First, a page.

By Matt Agorist
The notion that all people deserve equal rights under their governments is evolving into all people must be forced to be equal. In the name of forcing this equality—which is a dangerously slippery slope—some are going to extremes.
Boys and girls are different. One is not supreme to the other, but on a biological scale, they are not equal. To deny the basic differences like hormone production and the fact that females can get pregnant is to deny nature itself. However, this hasn’t stopped people from trying to wipe out these biological differences with controversial programs.
Preschoolers in Iceland are being taught to rid themselves of gender stereotypes by being forced to participate—in gender stereotypes.
Elementary school boys are taught to massage each other with lotion to learn how to have “gentle hands”, and are also taught to play while looking after babies with gender-neutral rag dolls.
While boys participate in female stereotypes, girls participate in boy ones. In the schools that practice what is known as the Hjalli teaching model, girls are taught to scream, be rowdy and climb trees. If a young girl breaks down and tries to cry—this is discouraged as their emotions make them weak according to the teachers.
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“Crying is particularly discouraged and weeping girls are promptly told to stop,” teacher Kristín Cardew said.
The good news for those wanting gender equality is that it is happening without this controversial model in Iceland. In the U.S., women’s participation in the labor market has nearly doubled, from 34% of working age women (age 16 and older) in the labor force in 1950 to almost 57% in 2016.
Pay for women is going up, too. Because the societal norm was for women to stay home for such a long period during the 20th century, when they did begin to enter the workforce, they had major challenges in front of them—including misogynist workplaces who shunned them. However, as the statistics show, women are really good at fighting these challenges and succeeding in what was once a male-dominated workforce.
If you are a man and you feel threatened by this, you are part of the problem. What this shows is that society is finally looking at people without stereotyping them and people are earning the pay they deserve based on merit, not sex.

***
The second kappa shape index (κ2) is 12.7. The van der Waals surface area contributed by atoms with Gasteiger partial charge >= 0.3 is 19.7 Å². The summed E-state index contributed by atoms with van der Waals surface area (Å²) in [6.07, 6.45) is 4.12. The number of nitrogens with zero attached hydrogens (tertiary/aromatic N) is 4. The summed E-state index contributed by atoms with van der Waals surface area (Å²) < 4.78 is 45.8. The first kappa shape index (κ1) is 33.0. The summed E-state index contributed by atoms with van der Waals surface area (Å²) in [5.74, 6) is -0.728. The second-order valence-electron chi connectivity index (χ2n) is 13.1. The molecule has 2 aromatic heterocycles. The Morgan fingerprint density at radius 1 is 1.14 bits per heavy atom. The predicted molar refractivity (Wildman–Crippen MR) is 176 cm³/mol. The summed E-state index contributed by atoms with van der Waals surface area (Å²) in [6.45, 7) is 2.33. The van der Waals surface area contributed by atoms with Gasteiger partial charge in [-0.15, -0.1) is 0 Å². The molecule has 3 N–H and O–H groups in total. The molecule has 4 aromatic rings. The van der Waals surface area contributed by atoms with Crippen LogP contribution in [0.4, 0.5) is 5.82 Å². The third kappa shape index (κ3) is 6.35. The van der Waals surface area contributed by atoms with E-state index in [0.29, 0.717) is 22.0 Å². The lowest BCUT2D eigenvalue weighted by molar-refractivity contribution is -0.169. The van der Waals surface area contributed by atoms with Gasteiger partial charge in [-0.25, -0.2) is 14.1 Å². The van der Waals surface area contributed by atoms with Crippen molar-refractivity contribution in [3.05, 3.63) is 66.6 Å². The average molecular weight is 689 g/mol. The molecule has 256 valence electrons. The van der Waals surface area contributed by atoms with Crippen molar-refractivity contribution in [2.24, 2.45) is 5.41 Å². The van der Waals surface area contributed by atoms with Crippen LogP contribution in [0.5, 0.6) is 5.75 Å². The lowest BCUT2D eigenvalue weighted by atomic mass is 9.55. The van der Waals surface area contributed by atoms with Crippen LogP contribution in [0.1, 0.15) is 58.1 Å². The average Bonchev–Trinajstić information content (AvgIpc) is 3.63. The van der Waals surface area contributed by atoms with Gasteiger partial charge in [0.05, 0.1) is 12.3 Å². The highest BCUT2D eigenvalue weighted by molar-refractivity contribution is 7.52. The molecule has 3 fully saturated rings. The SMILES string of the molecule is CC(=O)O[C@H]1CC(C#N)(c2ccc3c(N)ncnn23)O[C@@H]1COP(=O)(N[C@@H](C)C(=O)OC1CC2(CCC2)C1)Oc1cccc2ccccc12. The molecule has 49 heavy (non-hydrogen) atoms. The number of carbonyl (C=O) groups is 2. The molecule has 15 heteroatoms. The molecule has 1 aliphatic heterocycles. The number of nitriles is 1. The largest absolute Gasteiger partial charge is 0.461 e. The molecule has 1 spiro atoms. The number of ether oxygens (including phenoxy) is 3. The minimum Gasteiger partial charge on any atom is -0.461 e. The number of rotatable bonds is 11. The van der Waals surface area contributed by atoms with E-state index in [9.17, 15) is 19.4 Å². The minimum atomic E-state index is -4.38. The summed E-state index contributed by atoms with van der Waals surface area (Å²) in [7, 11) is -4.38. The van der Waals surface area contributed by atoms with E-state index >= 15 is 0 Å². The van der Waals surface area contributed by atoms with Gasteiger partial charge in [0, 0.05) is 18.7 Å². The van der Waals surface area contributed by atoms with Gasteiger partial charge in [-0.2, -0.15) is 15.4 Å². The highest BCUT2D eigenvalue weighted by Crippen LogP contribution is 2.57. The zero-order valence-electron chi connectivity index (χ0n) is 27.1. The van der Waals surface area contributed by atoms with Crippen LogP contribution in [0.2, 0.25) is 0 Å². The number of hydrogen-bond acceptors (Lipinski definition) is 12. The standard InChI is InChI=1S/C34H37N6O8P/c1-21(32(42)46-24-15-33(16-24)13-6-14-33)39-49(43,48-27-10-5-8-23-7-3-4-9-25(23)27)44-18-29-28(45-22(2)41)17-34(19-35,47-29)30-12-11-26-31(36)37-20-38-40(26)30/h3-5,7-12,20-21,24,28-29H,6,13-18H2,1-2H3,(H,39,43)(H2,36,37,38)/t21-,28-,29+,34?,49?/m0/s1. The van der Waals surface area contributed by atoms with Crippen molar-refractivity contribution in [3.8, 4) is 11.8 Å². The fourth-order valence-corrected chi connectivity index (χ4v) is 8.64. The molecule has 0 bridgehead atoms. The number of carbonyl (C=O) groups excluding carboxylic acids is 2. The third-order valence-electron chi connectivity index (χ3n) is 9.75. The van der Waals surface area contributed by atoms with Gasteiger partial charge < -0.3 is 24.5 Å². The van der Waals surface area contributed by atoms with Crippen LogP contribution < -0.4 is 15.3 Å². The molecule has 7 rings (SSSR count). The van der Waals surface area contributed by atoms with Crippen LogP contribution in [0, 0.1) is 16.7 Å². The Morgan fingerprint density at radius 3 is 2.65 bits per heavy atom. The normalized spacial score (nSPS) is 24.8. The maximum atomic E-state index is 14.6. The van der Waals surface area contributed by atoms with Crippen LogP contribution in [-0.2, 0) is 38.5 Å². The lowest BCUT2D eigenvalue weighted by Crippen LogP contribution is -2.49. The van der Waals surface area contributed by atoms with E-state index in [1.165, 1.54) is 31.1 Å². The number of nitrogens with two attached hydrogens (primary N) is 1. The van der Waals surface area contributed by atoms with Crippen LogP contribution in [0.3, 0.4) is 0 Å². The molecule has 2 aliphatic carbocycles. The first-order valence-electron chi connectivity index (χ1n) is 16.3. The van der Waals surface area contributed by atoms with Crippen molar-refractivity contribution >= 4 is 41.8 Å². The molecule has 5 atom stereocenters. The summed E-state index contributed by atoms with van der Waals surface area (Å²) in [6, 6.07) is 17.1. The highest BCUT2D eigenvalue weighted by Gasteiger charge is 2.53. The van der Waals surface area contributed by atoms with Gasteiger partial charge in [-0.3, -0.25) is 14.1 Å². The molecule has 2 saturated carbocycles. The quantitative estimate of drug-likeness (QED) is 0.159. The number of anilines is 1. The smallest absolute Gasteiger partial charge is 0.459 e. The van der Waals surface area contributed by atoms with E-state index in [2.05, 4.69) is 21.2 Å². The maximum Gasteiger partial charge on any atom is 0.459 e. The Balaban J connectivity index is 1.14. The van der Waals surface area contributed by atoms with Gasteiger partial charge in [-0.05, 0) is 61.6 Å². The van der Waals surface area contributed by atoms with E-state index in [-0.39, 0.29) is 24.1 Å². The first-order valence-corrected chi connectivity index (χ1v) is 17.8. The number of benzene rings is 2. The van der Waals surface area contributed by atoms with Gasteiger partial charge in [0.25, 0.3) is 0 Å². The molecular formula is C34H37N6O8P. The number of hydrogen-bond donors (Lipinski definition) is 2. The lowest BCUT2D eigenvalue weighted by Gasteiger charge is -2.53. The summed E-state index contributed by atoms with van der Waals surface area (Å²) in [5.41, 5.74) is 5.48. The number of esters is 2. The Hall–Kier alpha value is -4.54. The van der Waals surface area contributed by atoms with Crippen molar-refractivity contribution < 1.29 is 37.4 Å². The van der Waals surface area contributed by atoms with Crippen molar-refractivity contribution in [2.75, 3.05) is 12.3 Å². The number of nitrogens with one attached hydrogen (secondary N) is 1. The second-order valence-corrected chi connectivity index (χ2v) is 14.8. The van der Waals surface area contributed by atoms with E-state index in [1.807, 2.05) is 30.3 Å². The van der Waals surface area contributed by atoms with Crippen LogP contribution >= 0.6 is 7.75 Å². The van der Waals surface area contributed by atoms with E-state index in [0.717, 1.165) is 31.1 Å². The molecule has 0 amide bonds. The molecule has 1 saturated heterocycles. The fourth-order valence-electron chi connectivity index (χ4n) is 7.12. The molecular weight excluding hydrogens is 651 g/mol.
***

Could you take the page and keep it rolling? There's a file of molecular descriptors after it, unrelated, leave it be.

“Since 2000, one-third more women than men have graduated from college, and more women are earning graduate degrees, too,” reports Fast Company, using data from a Pew Research study. “Even once-male bastions such as law school are seeing the change.”
“Millennial women are so outpacing men in higher education that it’s inevitable they will become their generation’s top earners,” the article goes on to say. “With greater education comes greater wealth. At this rate, young women’s wages will overtake men’s by 2020.”
Overall, 57 percent of men earn $50,000 or more annually, while only 42 percent of women earn the same. The Pew Research Center reports, though, that compared with the median hourly earnings of 25- to 34-year-old men, the earnings for women of the same ages have increased from 67 percent in 1980 to 90 percent in 2015.
What’s more, the number of stay-at-home dads has shot up significantly in recent years, nearly 100% over just three decades. And all of this is happening without forcing equality through stereotypical practices.
Matt Agorist is an honorably discharged veteran of the USMC and former intelligence operator directly tasked by the NSA. This prior experience gives him unique insight into the world of government corruption and the American police state. Agorist has been an independent journalist for over a decade and has been featured on mainstream networks around the world. Agorist is also the Editor at Large at the Free Thought Project, where this article first appeared. Follow @MattAgorist on Twitter, Steemit, and now on Facebook.